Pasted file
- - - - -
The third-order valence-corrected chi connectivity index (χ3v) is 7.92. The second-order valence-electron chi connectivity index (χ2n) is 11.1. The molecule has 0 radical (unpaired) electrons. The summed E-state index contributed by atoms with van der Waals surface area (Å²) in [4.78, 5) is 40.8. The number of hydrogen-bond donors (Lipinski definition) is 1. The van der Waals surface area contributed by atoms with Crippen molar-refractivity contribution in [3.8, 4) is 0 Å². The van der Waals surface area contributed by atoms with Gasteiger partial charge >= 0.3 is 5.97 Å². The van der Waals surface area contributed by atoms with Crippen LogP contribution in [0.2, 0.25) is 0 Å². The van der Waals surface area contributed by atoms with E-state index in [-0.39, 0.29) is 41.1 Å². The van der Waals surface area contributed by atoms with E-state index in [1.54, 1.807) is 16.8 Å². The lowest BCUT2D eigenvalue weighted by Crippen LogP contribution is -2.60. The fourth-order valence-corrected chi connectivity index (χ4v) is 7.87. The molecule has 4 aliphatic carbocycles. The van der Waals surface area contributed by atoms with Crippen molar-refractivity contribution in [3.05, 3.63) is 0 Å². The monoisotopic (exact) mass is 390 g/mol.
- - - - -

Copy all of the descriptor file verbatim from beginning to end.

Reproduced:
The third-order valence-corrected chi connectivity index (χ3v) is 7.92. The second-order valence-electron chi connectivity index (χ2n) is 11.1. The molecule has 0 radical (unpaired) electrons. The summed E-state index contributed by atoms with van der Waals surface area (Å²) in [4.78, 5) is 40.8. The number of hydrogen-bond donors (Lipinski definition) is 1. The van der Waals surface area contributed by atoms with Crippen molar-refractivity contribution in [3.8, 4) is 0 Å². The van der Waals surface area contributed by atoms with Gasteiger partial charge >= 0.3 is 5.97 Å². The van der Waals surface area contributed by atoms with Crippen LogP contribution in [0.2, 0.25) is 0 Å². The van der Waals surface area contributed by atoms with E-state index in [-0.39, 0.29) is 41.1 Å². The van der Waals surface area contributed by atoms with E-state index in [1.54, 1.807) is 16.8 Å². The lowest BCUT2D eigenvalue weighted by Crippen LogP contribution is -2.60. The fourth-order valence-corrected chi connectivity index (χ4v) is 7.87. The molecule has 4 aliphatic carbocycles. The van der Waals surface area contributed by atoms with Crippen molar-refractivity contribution in [3.05, 3.63) is 0 Å². The monoisotopic (exact) mass is 390 g/mol.